Legal Update 2020
Instructor: John Henderson JT@grar.com
Condition of Property/Non-Disclosure
Apperson, et al. v. Intracoastal Realty Corp., et al, 818 S.E.2d 202 (2018)
North Carolina Court of Appeals
Facts: Intracoastal, a real estate firm, listed a residential property for sale. Plaintiff Apperson and her husband purchased the property in November 2016. Defendants provided a disclosure statement stating that there were no issues with the drainage, grading, or soil stability of the property. The statement also indicated a new septic system was installed in 2014. Apperson had her own home inspection and was pro- vided with septic services reports and receipts concerning the septic system. After closing, Apperson discovered the septic system did not work and would need to be replaced, the new system would need to drain into a nearby creek and this drainage would require permission from the State. Apperson and her husband filed suit alleging the brokers and sellers negligently misrepresented the property and committed fraud. The trial court granted summary judgment to the Defendants.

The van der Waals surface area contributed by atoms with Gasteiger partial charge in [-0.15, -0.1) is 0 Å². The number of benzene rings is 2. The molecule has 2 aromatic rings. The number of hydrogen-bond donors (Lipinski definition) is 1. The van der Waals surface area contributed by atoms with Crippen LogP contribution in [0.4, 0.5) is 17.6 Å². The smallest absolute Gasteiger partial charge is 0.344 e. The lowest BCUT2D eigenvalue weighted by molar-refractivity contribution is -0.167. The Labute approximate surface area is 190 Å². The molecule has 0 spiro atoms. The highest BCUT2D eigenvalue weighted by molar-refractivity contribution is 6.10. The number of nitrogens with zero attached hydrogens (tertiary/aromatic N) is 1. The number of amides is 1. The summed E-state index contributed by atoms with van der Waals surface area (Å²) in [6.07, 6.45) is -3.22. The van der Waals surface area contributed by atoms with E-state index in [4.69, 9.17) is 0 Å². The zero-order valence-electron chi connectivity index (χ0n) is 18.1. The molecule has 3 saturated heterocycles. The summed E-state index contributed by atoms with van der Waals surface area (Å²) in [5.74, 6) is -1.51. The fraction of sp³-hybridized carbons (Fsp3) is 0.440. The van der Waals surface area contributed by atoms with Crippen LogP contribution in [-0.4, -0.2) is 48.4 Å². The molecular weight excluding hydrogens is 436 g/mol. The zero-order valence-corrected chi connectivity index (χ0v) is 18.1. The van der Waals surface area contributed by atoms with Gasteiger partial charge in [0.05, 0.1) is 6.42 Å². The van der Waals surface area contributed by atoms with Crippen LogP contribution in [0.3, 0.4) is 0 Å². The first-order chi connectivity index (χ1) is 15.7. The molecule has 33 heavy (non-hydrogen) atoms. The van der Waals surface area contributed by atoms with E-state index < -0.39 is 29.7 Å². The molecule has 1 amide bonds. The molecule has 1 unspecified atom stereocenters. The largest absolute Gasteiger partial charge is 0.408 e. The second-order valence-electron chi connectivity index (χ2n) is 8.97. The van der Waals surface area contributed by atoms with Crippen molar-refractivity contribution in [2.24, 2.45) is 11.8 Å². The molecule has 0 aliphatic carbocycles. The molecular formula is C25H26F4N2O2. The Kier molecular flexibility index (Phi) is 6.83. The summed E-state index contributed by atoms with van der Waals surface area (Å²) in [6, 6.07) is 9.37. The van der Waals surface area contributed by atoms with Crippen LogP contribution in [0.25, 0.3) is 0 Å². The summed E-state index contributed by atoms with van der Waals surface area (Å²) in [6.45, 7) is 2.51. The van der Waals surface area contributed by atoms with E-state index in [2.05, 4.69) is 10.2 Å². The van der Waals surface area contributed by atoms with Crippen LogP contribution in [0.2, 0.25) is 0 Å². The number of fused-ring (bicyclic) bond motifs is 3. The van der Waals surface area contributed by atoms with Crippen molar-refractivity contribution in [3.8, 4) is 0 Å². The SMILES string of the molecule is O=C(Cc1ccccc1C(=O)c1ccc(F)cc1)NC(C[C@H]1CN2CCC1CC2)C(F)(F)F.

Issue: Whether Plaintiffs sufficiently alleged facts to prove defendants negligently misrepresented or omitted material facts and but for those misrepresentations the plaintiffs would not have purchased the property.
Held: Affirmed. Plaintiffs failed to demonstrate they justifiably or actually relied upon misinformation from defendants to their detriment because on the disclosure statement it strongly encouraged buyers to obtain their own inspection and the plaintiffs had their own inspection completed prior to closing. Plaintiffs also failed to show that the defendant brokers knew or reasonably should have been about the defect in the septic system.